10 One-on-One Matchups to Watch in Week 8
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With many exciting games on tap this weekend, Week 8 presents several interesting one-on-one matchups.
Top-ranked quarterbacks will take on some of the nation’s top secondaries while elite running backs will try to break through some of the best defensive lines. In the weekend’s marquee matchup, quarterbacks will duel with one another while defenses will try to outdo each other.
It all makes for a quite eventful weekend of college football.
Here are 10 matchups to keep an eye on for Week 8.
QB Maty Mauk (Missouri) vs. Florida Secondary
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Week 8 Matchup: No. 22 Florida (4-2) at No. 14 Missouri (6-0), Oct. 19, 12:21 p.m. ET
The excitement over the Tigers’ 41-26 upset win over then-No. 7 Georgia was short lived. That’s because The Associated Press reported earlier this week that starting quarterback James Franklin would be out for three to five weeks.
It quickly threw Missouri’s 6-0 record into the hands of untested, redshirt freshman Maty Mauk.
With just six career pass attempts to his name, Mauk should find things rather difficult this weekend. Especially given that he’ll be going up against a stout Gators defense.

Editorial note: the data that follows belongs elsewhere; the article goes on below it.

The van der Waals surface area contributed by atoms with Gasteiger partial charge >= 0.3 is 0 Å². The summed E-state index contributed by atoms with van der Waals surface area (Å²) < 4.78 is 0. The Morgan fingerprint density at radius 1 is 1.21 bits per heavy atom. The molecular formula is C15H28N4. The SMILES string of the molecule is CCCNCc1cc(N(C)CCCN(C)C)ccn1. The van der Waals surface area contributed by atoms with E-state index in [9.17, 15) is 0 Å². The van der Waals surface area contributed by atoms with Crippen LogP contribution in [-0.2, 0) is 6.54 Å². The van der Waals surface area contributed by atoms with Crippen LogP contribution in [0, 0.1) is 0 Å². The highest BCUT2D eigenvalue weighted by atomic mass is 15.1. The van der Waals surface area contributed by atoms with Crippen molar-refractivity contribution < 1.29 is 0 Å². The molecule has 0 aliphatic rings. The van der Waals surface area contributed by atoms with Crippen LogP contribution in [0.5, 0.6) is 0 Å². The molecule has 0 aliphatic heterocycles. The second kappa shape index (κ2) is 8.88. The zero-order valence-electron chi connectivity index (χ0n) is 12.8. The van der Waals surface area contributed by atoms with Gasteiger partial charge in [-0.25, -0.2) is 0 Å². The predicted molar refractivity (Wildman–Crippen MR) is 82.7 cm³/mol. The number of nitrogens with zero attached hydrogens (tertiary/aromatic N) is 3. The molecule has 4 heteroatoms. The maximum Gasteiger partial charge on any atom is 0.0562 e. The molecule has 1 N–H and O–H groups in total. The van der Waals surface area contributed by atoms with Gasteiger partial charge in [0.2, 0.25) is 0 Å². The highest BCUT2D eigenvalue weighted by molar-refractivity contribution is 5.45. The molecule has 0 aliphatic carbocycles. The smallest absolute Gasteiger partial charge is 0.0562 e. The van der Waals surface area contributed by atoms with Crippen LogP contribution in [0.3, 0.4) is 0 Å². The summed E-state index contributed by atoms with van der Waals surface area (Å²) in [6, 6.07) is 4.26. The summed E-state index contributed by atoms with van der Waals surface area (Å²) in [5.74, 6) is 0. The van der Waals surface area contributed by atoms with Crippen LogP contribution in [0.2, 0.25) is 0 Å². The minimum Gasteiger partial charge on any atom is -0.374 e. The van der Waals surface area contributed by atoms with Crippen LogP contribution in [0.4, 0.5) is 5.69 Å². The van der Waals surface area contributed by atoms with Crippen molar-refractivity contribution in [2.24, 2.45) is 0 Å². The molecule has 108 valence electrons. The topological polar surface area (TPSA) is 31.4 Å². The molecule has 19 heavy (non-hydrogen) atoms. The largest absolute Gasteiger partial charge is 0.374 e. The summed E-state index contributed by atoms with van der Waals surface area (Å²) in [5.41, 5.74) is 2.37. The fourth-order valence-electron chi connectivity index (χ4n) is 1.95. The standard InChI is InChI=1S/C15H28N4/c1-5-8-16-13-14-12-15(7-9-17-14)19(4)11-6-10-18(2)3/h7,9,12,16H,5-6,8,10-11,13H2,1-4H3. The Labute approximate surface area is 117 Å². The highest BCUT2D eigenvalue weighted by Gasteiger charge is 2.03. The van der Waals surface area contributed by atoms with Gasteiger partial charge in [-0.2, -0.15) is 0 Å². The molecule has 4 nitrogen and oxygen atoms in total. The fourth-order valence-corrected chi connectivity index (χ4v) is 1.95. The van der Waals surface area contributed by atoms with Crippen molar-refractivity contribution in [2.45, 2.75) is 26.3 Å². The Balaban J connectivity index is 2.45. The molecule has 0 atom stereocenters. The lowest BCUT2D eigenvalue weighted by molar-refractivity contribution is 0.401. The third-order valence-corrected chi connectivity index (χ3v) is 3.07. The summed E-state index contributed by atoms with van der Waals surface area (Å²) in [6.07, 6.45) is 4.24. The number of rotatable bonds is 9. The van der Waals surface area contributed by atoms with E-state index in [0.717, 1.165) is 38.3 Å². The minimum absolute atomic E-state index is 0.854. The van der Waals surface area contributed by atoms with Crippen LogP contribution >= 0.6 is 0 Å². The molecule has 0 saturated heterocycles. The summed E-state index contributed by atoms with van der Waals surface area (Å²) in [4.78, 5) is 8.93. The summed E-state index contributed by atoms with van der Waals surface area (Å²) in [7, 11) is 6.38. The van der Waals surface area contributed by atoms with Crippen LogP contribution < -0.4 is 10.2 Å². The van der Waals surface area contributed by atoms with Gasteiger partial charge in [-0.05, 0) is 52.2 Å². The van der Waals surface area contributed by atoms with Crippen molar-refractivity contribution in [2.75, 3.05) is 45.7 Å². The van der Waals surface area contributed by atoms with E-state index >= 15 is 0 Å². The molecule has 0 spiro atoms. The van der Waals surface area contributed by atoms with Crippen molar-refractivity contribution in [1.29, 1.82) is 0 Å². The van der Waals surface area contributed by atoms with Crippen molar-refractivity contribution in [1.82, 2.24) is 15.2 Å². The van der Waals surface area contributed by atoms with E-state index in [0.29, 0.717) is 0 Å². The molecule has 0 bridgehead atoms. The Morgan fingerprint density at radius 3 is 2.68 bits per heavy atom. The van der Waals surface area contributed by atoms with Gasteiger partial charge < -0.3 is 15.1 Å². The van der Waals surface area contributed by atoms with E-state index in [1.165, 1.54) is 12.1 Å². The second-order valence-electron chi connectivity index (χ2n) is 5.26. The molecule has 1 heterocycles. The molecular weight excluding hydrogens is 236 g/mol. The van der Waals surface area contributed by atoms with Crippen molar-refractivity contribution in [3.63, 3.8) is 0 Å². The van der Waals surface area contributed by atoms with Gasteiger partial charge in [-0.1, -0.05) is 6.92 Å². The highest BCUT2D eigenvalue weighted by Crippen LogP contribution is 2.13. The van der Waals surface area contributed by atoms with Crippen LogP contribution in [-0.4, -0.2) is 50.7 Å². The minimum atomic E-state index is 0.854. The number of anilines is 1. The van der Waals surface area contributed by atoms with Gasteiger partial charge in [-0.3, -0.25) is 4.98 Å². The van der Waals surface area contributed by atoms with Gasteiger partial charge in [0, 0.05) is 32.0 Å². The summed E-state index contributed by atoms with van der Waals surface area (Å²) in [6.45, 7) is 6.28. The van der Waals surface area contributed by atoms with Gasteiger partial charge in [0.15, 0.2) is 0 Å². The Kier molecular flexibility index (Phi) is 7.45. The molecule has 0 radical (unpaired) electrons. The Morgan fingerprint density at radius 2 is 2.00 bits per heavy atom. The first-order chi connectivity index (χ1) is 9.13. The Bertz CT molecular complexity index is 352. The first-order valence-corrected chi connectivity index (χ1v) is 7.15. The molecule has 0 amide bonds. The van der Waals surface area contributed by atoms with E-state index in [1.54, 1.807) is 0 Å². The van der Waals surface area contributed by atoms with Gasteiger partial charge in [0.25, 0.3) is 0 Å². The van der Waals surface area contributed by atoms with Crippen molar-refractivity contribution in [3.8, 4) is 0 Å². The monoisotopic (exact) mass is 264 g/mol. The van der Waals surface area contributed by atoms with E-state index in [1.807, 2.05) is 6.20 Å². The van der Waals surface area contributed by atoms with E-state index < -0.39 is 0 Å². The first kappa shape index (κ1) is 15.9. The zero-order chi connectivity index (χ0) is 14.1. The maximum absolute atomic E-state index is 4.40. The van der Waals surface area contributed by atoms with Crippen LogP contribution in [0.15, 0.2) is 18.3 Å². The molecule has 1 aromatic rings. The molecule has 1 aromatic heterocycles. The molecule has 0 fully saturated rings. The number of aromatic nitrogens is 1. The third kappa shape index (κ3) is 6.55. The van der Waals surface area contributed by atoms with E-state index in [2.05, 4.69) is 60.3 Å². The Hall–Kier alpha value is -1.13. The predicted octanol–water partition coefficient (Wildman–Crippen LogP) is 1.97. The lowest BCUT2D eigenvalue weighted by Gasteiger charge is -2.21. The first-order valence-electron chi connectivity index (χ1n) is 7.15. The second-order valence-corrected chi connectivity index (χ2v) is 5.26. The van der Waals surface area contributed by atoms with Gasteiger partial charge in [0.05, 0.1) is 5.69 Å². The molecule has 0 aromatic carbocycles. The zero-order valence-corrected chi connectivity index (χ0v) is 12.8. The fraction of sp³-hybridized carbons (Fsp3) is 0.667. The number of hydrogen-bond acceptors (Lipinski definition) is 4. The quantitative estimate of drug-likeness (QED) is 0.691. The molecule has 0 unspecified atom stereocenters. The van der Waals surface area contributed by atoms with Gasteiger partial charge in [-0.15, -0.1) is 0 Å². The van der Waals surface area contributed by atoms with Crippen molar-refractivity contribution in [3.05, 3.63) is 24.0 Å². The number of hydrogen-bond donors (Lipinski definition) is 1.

Through six games, Florida ranks No. 4 in scoring defense (13.0 PPGA), No. 3 in total defense (235.3 YPGA), No. 3 against the pass (152.0 YPGA) and No. 2 in pass efficiency defense (85.5 QBR). Furthermore, the unit hasn’t allowed a single opposing quarterback to throw for more than 165 yards while conceding just three scores through the air.
Even LSU’s Zach Mettenberger only managed 152 yards and was held without a touchdown.
This is a test even Franklin would have struggled with. With that said, it should be almost impossible for Mauk to put up productive numbers this weekend.
Then again, Missouri has been full of surprises this season.
QB Taylor Kelly (Arizona State) vs. Washington Secondary
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Week 8 Matchup: No. 20 Washington (4-2) at Arizona State (4-2), Oct. 19, 6 p.m. ET
Quarterback Taylor Kelly has led the Sun Devils to a better start than many originally expected.
Through six games, the junior has racked up 1,965 yards through the air with 16 touchdowns and just six interceptions. He’s accounted for three scores in four straight games and thrown for over 300 yards in five of six contests this year.
The Huskies defense might have something to say about that.
Entering this weekend, the unit ranks No. 17 against the pass (183.0 YPGA) and No. 12 in pass efficiency defense (101.4 QBR). Furthermore, Washington has conceded just five touchdowns through the air while holding five of its six opponents under 160 yards passing.
Only Heisman favorite Marcus Mariota has had success against the unit—366 yards and three touchdowns.
This will be a good measuring stick game for Kelly.
QB Derek Carr (Fresno State) vs. UNLV Secondary
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Week 8 Matchup: UNLV (4-2) at No. 17 Fresno State (5-0), Oct. 19, 10 p.m. ET
Quarterback Derek Carr has slowly put together one of the better campaigns of any signal-caller in the nation.